4. Building the industrial supply chain of the future
High angle view of cargo containers
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1

Chapter 1

External forces are upending the industrial supply chain status quo

Global events, wage inflation and increasing protectionism are affecting supply chains.

According to the World Trade Organization, global merchandise trade volume exceeded US$22 trillion in 2021, which represented a more than tenfold increase over 1980. The expansion of global supply chains fueled this explosion, together with major geopolitical developments that opened markets and sources of supply. Companies re-engineered their supply chains to add production sites and suppliers in Mexico, Romania, China, Vietnam and other lower-cost countries.

These tactics proved extremely cost-effective but came with inevitable trade-offs. Added complexity and physical distance, combined with innovations like just-in-time inventory management, left global supply chains more vulnerable to external disruptions.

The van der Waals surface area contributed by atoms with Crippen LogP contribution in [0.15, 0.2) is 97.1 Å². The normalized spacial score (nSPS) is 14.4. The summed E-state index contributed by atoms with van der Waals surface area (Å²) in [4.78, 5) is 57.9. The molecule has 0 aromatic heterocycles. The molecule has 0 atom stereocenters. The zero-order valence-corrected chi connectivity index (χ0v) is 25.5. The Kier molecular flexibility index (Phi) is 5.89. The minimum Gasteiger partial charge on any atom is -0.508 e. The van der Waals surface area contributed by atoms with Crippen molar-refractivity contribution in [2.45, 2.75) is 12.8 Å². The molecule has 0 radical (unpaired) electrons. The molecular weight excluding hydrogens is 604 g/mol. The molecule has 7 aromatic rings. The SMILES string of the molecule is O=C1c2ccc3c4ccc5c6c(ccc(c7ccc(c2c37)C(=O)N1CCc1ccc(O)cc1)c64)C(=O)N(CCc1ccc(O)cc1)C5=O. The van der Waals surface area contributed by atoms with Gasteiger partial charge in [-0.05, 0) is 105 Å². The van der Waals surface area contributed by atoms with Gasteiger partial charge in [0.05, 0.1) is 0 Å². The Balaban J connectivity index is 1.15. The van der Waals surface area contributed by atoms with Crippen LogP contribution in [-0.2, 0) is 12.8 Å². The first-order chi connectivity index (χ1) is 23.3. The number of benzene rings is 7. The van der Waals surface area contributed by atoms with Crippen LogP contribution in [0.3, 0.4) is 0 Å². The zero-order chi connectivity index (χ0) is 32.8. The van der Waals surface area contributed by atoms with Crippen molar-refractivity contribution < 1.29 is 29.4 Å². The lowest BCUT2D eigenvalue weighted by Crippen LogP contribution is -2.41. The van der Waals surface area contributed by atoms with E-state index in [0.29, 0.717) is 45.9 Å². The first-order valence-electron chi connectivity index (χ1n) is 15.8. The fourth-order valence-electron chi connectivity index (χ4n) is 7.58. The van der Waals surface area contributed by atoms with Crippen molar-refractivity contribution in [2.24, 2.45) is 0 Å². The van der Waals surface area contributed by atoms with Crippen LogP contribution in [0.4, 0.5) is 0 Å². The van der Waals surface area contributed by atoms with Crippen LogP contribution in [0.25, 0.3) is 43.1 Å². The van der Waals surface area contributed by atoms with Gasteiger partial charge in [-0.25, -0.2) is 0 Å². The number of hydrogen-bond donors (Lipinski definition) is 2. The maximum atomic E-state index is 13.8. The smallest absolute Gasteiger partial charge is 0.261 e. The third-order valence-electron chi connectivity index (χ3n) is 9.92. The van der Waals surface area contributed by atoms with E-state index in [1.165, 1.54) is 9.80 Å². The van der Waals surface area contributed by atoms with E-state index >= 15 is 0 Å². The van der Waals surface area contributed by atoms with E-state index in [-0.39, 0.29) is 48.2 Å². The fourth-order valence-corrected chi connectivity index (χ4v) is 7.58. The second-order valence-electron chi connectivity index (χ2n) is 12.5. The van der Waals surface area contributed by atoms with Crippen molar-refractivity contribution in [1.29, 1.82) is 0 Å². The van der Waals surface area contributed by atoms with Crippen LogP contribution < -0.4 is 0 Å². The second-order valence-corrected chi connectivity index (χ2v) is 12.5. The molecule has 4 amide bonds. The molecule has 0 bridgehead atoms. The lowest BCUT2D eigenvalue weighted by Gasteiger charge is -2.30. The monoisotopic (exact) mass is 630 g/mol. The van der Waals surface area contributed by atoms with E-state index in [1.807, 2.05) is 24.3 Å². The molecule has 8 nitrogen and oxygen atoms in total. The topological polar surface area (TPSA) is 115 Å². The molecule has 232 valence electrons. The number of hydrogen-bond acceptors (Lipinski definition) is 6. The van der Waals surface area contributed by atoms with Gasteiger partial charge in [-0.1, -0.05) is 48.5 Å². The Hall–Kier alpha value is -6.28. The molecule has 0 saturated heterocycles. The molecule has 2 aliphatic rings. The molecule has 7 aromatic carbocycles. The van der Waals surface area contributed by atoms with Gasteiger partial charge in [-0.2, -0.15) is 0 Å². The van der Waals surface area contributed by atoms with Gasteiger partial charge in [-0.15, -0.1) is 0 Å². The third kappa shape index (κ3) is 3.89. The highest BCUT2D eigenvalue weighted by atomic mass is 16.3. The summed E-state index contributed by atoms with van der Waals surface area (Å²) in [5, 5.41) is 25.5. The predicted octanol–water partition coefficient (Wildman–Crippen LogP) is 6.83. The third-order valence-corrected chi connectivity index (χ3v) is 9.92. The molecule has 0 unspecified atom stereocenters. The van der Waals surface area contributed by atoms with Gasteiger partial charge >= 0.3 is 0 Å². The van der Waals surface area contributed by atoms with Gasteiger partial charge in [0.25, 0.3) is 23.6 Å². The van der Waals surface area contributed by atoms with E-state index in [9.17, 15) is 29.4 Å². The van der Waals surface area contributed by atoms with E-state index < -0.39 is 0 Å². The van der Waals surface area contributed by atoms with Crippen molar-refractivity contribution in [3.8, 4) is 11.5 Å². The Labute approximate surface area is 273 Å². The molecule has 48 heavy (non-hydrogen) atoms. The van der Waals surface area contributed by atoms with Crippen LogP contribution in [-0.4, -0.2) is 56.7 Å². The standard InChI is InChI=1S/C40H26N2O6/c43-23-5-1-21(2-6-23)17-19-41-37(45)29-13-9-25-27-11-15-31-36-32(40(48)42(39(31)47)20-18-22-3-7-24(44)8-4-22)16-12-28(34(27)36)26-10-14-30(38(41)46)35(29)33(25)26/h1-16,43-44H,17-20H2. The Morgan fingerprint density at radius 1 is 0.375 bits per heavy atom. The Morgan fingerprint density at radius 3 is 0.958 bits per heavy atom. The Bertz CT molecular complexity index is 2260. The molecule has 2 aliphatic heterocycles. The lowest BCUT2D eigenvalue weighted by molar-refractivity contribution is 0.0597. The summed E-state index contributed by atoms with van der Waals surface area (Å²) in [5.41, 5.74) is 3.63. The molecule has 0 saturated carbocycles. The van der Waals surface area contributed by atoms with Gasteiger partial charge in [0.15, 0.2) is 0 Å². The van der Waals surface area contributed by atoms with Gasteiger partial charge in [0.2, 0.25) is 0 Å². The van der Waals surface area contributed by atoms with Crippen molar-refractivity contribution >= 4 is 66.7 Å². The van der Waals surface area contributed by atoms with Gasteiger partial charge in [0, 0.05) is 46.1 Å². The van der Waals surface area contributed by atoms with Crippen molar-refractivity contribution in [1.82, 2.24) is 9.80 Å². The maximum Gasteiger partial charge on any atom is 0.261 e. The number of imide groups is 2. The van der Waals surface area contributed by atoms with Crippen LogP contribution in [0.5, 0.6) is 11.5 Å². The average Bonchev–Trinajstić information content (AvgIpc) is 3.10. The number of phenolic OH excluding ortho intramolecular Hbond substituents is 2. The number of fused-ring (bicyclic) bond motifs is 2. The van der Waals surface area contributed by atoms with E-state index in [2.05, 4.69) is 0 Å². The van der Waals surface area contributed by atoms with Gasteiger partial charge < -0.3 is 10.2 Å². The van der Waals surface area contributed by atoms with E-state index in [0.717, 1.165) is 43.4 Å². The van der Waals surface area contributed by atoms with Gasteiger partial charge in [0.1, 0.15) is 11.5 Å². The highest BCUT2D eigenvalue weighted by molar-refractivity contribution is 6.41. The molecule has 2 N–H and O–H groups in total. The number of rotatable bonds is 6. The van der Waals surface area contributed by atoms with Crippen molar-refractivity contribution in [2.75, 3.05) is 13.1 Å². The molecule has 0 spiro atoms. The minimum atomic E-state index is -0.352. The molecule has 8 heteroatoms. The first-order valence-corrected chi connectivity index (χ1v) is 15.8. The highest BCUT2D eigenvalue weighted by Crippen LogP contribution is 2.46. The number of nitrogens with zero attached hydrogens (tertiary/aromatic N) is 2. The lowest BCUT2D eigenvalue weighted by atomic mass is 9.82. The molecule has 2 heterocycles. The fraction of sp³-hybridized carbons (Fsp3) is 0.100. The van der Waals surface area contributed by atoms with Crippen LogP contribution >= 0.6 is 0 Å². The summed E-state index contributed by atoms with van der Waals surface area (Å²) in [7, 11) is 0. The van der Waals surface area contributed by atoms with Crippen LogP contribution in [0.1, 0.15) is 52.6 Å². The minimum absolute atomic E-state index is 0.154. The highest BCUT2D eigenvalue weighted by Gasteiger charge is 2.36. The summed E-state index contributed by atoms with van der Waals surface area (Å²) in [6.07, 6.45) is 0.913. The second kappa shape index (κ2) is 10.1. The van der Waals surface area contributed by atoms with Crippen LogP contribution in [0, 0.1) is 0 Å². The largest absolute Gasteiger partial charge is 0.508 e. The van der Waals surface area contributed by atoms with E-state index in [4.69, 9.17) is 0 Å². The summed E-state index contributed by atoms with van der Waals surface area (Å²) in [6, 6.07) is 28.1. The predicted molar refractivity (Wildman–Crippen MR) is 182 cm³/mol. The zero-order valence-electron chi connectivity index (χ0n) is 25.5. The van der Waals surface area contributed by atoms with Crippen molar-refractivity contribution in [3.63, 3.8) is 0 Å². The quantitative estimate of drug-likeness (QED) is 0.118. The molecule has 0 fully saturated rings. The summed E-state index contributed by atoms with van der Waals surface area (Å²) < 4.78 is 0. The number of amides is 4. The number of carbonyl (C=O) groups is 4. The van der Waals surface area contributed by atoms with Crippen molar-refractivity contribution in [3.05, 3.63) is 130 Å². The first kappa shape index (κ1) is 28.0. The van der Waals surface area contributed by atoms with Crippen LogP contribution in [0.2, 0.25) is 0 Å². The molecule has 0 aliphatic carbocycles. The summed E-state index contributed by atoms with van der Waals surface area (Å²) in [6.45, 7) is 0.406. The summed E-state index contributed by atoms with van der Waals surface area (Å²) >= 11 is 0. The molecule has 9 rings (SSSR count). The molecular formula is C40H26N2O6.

Over the last few years, several key factors have wreaked havoc on global supply chains:

COVID-19 pandemic

More than two years in, the pandemic continues to upend global supply chains. Nearly half of survey respondents experienced disruption from logistics-related delays (45%) and production input shortages or delays (48%), and more than half (56%) saw disruption from production input price increases.
Despite cautious optimism in early 2022, this spring’s ongoing lockdowns in key Chinese industrial hubs underscore that uncertainty and risk associated with the virus – and related government policies – are unlikely to abate in the near term, heightening the imperative for companies to act.

Increasing protectionism

Beyond the pandemic, global supply chains face risks from government policies encouraging domestic industries and impeding cross-border goods and capital flows. Definitions of nationally sensitive industries and technologies have also been expanded in multiple countries, increasing limits on foreign direct investment.
Nearly a quarter (24%) of survey respondents said their company’s operations or supply chains were significantly disrupted over the past 24 months by new tariffs or other government-driven trade regulations or restrictions, maintaining pressure on companies to optimize the locations of their operations and suppliers. This increasingly means a shift closer to home, dovetailing with the increasing benefits of shortened supply chains amid the pandemic’s logistics snarls.

The war in Ukraine